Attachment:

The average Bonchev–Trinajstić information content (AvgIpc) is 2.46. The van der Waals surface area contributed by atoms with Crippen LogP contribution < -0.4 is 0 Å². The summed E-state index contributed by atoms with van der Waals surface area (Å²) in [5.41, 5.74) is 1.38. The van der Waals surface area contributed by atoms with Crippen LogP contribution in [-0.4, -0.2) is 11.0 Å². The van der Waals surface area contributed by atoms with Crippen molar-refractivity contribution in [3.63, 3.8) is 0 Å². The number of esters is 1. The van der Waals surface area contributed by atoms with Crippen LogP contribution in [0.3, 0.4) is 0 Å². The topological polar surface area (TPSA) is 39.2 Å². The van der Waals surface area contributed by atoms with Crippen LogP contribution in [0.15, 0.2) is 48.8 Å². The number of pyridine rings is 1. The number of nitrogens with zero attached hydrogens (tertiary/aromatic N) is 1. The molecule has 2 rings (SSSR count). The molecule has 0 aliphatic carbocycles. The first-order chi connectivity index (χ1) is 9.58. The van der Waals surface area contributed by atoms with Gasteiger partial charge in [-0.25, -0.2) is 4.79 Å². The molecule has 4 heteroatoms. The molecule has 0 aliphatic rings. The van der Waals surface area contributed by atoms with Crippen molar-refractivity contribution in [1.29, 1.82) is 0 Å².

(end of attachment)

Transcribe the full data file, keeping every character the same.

The average Bonchev–Trinajstić information content (AvgIpc) is 2.46. The van der Waals surface area contributed by atoms with Crippen LogP contribution < -0.4 is 0 Å². The summed E-state index contributed by atoms with van der Waals surface area (Å²) in [5.41, 5.74) is 1.38. The van der Waals surface area contributed by atoms with Crippen LogP contribution in [-0.4, -0.2) is 11.0 Å². The van der Waals surface area contributed by atoms with Crippen molar-refractivity contribution in [3.63, 3.8) is 0 Å². The number of esters is 1. The van der Waals surface area contributed by atoms with Crippen LogP contribution in [0.3, 0.4) is 0 Å². The topological polar surface area (TPSA) is 39.2 Å². The van der Waals surface area contributed by atoms with Crippen LogP contribution in [0.15, 0.2) is 48.8 Å². The number of pyridine rings is 1. The number of nitrogens with zero attached hydrogens (tertiary/aromatic N) is 1. The molecule has 2 rings (SSSR count). The molecule has 0 aliphatic carbocycles. The first-order chi connectivity index (χ1) is 9.58. The van der Waals surface area contributed by atoms with Gasteiger partial charge in [-0.25, -0.2) is 4.79 Å². The molecule has 4 heteroatoms. The molecule has 0 aliphatic rings. The van der Waals surface area contributed by atoms with Crippen molar-refractivity contribution in [1.29, 1.82) is 0 Å².